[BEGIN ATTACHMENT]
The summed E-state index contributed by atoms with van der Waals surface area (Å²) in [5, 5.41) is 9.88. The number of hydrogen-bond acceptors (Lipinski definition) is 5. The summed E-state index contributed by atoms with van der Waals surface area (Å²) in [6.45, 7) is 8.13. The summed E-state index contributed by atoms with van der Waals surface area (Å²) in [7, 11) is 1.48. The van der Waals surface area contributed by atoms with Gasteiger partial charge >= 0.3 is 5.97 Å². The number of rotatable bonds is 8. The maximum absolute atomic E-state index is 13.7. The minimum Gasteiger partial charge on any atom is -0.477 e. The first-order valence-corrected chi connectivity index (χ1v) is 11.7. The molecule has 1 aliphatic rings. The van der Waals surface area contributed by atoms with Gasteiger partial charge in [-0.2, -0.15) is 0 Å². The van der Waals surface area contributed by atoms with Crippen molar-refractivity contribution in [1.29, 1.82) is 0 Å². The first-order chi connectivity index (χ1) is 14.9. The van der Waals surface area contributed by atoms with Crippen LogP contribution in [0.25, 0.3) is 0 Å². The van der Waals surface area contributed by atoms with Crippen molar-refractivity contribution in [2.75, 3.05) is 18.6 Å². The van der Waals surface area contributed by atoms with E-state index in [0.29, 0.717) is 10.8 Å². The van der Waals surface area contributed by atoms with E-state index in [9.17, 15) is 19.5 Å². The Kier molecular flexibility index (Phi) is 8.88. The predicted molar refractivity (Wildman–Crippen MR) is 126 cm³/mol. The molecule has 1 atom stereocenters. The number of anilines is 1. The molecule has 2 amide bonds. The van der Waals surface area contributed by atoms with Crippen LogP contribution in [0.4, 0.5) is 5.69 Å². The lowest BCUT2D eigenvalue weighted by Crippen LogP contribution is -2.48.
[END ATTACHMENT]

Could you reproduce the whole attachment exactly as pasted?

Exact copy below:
The summed E-state index contributed by atoms with van der Waals surface area (Å²) in [5, 5.41) is 9.88. The number of hydrogen-bond acceptors (Lipinski definition) is 5. The summed E-state index contributed by atoms with van der Waals surface area (Å²) in [6.45, 7) is 8.13. The summed E-state index contributed by atoms with van der Waals surface area (Å²) in [7, 11) is 1.48. The van der Waals surface area contributed by atoms with Gasteiger partial charge >= 0.3 is 5.97 Å². The number of rotatable bonds is 8. The maximum absolute atomic E-state index is 13.7. The minimum Gasteiger partial charge on any atom is -0.477 e. The first-order valence-corrected chi connectivity index (χ1v) is 11.7. The molecule has 1 aliphatic rings. The van der Waals surface area contributed by atoms with Gasteiger partial charge in [-0.2, -0.15) is 0 Å². The van der Waals surface area contributed by atoms with Crippen molar-refractivity contribution in [1.29, 1.82) is 0 Å². The first-order chi connectivity index (χ1) is 14.9. The van der Waals surface area contributed by atoms with Crippen LogP contribution in [0.25, 0.3) is 0 Å². The van der Waals surface area contributed by atoms with Crippen molar-refractivity contribution in [2.75, 3.05) is 18.6 Å². The van der Waals surface area contributed by atoms with E-state index in [0.29, 0.717) is 10.8 Å². The van der Waals surface area contributed by atoms with E-state index in [9.17, 15) is 19.5 Å². The Kier molecular flexibility index (Phi) is 8.88. The predicted molar refractivity (Wildman–Crippen MR) is 126 cm³/mol. The molecule has 1 atom stereocenters. The number of anilines is 1. The molecule has 2 amide bonds. The van der Waals surface area contributed by atoms with Crippen LogP contribution in [0.4, 0.5) is 5.69 Å². The lowest BCUT2D eigenvalue weighted by Crippen LogP contribution is -2.48.